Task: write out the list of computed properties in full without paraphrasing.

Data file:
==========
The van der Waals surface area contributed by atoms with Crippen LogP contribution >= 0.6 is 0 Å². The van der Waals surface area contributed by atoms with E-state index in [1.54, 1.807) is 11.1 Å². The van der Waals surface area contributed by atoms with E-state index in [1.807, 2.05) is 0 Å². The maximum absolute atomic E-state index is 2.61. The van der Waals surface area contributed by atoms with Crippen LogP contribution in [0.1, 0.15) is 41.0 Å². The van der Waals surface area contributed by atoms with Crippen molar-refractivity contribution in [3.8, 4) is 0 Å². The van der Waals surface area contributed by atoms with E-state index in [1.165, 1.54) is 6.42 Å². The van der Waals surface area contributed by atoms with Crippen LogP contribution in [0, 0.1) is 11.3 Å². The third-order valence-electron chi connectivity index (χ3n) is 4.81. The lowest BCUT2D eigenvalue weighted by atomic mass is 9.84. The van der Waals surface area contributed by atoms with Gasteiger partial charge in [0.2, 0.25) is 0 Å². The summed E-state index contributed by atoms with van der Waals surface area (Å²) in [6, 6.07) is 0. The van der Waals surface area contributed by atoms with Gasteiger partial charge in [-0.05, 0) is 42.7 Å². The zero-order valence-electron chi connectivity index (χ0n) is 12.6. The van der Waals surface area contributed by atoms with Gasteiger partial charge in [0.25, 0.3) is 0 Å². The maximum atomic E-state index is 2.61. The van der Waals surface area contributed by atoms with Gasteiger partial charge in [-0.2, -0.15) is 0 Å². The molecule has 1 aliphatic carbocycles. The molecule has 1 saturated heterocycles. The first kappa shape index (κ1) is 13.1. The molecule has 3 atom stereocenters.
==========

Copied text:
The van der Waals surface area contributed by atoms with Crippen LogP contribution >= 0.6 is 0 Å². The van der Waals surface area contributed by atoms with E-state index in [1.54, 1.807) is 11.1 Å². The van der Waals surface area contributed by atoms with E-state index in [1.807, 2.05) is 0 Å². The maximum absolute atomic E-state index is 2.61. The van der Waals surface area contributed by atoms with Crippen LogP contribution in [0.1, 0.15) is 41.0 Å². The van der Waals surface area contributed by atoms with Crippen molar-refractivity contribution in [3.8, 4) is 0 Å². The van der Waals surface area contributed by atoms with E-state index in [1.165, 1.54) is 6.42 Å². The van der Waals surface area contributed by atoms with Crippen LogP contribution in [0, 0.1) is 11.3 Å². The third-order valence-electron chi connectivity index (χ3n) is 4.81. The lowest BCUT2D eigenvalue weighted by atomic mass is 9.84. The van der Waals surface area contributed by atoms with Gasteiger partial charge in [0.2, 0.25) is 0 Å². The summed E-state index contributed by atoms with van der Waals surface area (Å²) in [6, 6.07) is 0. The van der Waals surface area contributed by atoms with Gasteiger partial charge in [-0.05, 0) is 42.7 Å². The zero-order valence-electron chi connectivity index (χ0n) is 12.6. The van der Waals surface area contributed by atoms with Gasteiger partial charge in [0.25, 0.3) is 0 Å². The maximum atomic E-state index is 2.61. The van der Waals surface area contributed by atoms with Gasteiger partial charge in [-0.2, -0.15) is 0 Å². The molecule has 1 aliphatic carbocycles. The molecule has 1 saturated heterocycles. The first kappa shape index (κ1) is 13.1. The molecule has 3 atom stereocenters.